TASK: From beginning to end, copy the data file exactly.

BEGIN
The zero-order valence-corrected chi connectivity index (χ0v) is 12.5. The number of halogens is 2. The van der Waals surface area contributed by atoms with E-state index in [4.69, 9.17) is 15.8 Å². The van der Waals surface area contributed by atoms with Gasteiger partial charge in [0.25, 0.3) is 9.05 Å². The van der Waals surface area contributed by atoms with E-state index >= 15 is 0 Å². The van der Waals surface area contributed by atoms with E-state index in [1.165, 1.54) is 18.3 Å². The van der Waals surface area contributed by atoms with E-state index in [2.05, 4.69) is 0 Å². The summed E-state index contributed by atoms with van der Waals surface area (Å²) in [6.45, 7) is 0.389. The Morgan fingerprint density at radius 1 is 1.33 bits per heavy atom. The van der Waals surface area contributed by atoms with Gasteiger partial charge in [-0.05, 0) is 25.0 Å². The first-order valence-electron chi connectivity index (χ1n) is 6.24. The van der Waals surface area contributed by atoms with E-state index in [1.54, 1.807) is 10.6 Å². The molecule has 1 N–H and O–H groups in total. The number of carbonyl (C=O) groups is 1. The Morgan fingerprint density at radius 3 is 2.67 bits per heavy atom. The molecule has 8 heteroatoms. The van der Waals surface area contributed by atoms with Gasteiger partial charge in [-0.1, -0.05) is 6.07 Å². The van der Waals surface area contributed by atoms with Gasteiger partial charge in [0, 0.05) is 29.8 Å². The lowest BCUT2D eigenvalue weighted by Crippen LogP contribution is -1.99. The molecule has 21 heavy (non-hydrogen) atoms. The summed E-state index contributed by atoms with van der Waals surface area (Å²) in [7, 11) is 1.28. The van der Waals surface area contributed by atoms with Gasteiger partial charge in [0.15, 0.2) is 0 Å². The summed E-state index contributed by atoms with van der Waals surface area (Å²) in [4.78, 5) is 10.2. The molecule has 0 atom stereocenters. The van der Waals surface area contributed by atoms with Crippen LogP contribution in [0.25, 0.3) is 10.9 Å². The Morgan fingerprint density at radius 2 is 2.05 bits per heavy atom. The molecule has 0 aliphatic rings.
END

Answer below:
The zero-order valence-corrected chi connectivity index (χ0v) is 12.5. The number of halogens is 2. The van der Waals surface area contributed by atoms with E-state index in [4.69, 9.17) is 15.8 Å². The van der Waals surface area contributed by atoms with Gasteiger partial charge in [0.25, 0.3) is 9.05 Å². The van der Waals surface area contributed by atoms with E-state index >= 15 is 0 Å². The van der Waals surface area contributed by atoms with E-state index in [1.165, 1.54) is 18.3 Å². The van der Waals surface area contributed by atoms with E-state index in [2.05, 4.69) is 0 Å². The summed E-state index contributed by atoms with van der Waals surface area (Å²) in [6.45, 7) is 0.389. The Morgan fingerprint density at radius 1 is 1.33 bits per heavy atom. The van der Waals surface area contributed by atoms with Gasteiger partial charge in [-0.05, 0) is 25.0 Å². The first-order valence-electron chi connectivity index (χ1n) is 6.24. The van der Waals surface area contributed by atoms with E-state index in [1.54, 1.807) is 10.6 Å². The molecule has 1 N–H and O–H groups in total. The number of carbonyl (C=O) groups is 1. The Morgan fingerprint density at radius 3 is 2.67 bits per heavy atom. The molecule has 8 heteroatoms. The van der Waals surface area contributed by atoms with Gasteiger partial charge in [-0.1, -0.05) is 6.07 Å². The van der Waals surface area contributed by atoms with Gasteiger partial charge in [0, 0.05) is 29.8 Å². The lowest BCUT2D eigenvalue weighted by Crippen LogP contribution is -1.99. The molecule has 21 heavy (non-hydrogen) atoms. The summed E-state index contributed by atoms with van der Waals surface area (Å²) in [7, 11) is 1.28. The van der Waals surface area contributed by atoms with Gasteiger partial charge in [0.15, 0.2) is 0 Å². The summed E-state index contributed by atoms with van der Waals surface area (Å²) in [4.78, 5) is 10.2. The molecule has 0 atom stereocenters. The van der Waals surface area contributed by atoms with Crippen LogP contribution in [0.25, 0.3) is 10.9 Å². The Morgan fingerprint density at radius 2 is 2.05 bits per heavy atom. The molecule has 0 aliphatic rings.